Verhille: Assassin's Creed 3 from the eyes of a seasoned fan


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Among the many changes made from the past game to Assassin’s Creed 3, perhaps the most entertaining is the ability to pet the domestic wildlife wandering through the American Colonies.

I’m not sure why, but when gamers are given a sword and placed in a city littered with pigs and goats, the natural impulse is to give an annoying swine a swipe or two with your steel. It’s not a sadistic impulse, it’s closer to, “I wonder if I could eat this this oinking road block.”

Where the stab button used to be, Ubisoft instead added a humorously gentle action which allows players to bend over and pet or feed whatever friendly critter you intended slice up.

This means that as long as you don’t kill civilians or livestock, you’re free to massacre guards and pick their pockets as you please. It’s an odd distinction to make, but if you find yourself wanting to go hunting Oregon Trail style, don’t worry — you have to make your way out of the city first.

The frontier area of the American Colonies allows players to hunt deer, rabbits, raccoons, bears, wolves, bobcats, cougars, and more. In this aspect, it plays very similar to Red Dead Redemption, but Assassin’s Creed 3 allows you to take down the beasts however you choose, with bare hands, bow and arrows, guns, snares, tomahawks, or swords.

There’s no kill quite as satisfying as sneaking through the trees and crushing Bambi’s dad simply by jumping on his back. It seems a little unnecessary, but traders pay loads more for a bear hide that’s only been damaged by a knife rather than made porous with musket shot.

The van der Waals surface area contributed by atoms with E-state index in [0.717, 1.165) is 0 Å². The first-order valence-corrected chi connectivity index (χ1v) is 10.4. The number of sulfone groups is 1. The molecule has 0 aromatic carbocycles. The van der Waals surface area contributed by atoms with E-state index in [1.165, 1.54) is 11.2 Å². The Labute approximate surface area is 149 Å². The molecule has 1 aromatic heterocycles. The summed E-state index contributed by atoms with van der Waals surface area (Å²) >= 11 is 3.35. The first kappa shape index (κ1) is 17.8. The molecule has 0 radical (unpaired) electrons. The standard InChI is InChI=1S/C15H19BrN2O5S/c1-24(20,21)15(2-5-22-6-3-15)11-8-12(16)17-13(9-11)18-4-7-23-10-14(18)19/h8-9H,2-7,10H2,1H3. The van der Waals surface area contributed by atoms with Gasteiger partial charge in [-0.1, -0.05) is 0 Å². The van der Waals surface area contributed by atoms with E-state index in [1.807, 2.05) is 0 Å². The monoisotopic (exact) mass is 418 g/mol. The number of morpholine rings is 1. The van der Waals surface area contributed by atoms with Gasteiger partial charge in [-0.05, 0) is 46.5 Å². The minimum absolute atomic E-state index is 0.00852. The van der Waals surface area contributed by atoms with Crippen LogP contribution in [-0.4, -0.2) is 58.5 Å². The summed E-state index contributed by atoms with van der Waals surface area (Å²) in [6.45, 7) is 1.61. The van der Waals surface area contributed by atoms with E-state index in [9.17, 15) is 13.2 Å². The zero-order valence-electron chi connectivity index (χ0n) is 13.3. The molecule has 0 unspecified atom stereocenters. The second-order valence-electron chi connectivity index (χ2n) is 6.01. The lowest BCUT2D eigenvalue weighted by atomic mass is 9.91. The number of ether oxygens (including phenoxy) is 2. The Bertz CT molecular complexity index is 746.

Personally, I felt a responsibility to go after all of the biggest game animals before I started my assassination missions. I wanted to feel like I lost some of my greenness out in the frontier battling bears, cougars, and wolves before I took the life of one of those Templar Redcoats.

It’s too soon since the release to talk about resolution, but if you haven’t gotten your hands on a copy of Ubisoft’s masterpiece, for better or for worse, here’s what to expect.

Beautiful Graphics

From your storm-ridden voyage across the Atlantic to scaling churches for a panoramic view of Boston to your Mohawk village on the frontier, Assassin’s Creed 3 is visually stunning. Often times it looks like a movie, especially when out on the realistically textured water of the open sea.

To Do Lists

Compared with past games, the diversity of available missions is greatly expanded. Go hunting, gather materials, recruit craftsmen for your town, sail your ship, and go toe-to-toe with the greatest naval force in the world, and how could I forget, build your Assassin’s guild. You’re only going to get bored if you try to finish one type at a time.

Rewarding Game-Play Engine

As they always have, the engines of Assassin’s Creed games take some time to get accustomed to, but once you get the hang of it, you’ll be taking down hordes of redcoats with kill animations that will amaze and astound you. Any chunkiness experienced in combat is due to player error, so don’t get discouraged if you don’t start off killing two redcoats with one bayonet.

A Slow Start

The pacing of the game at the beginning is abysmal. You’re forced to walk beside your allies as you have a conversation with them that you can’t control. You also can’t skip some of these segments, which literally only allow you to walk. You’ll also spend your first few hours of the game improving a character you won’t play for long, so be patient — I can’t stress this enough.

The White Flash

Between even the smallest cut scenes and actions, Ubisoft chose to use a blinding white flash as a connector. If it only happened once an hour, that would be one thing, but you’re pretty much being constantly flashed (and not the good kind), which forces me to wonder if Ubisoft was trying to send me into epileptic shock.

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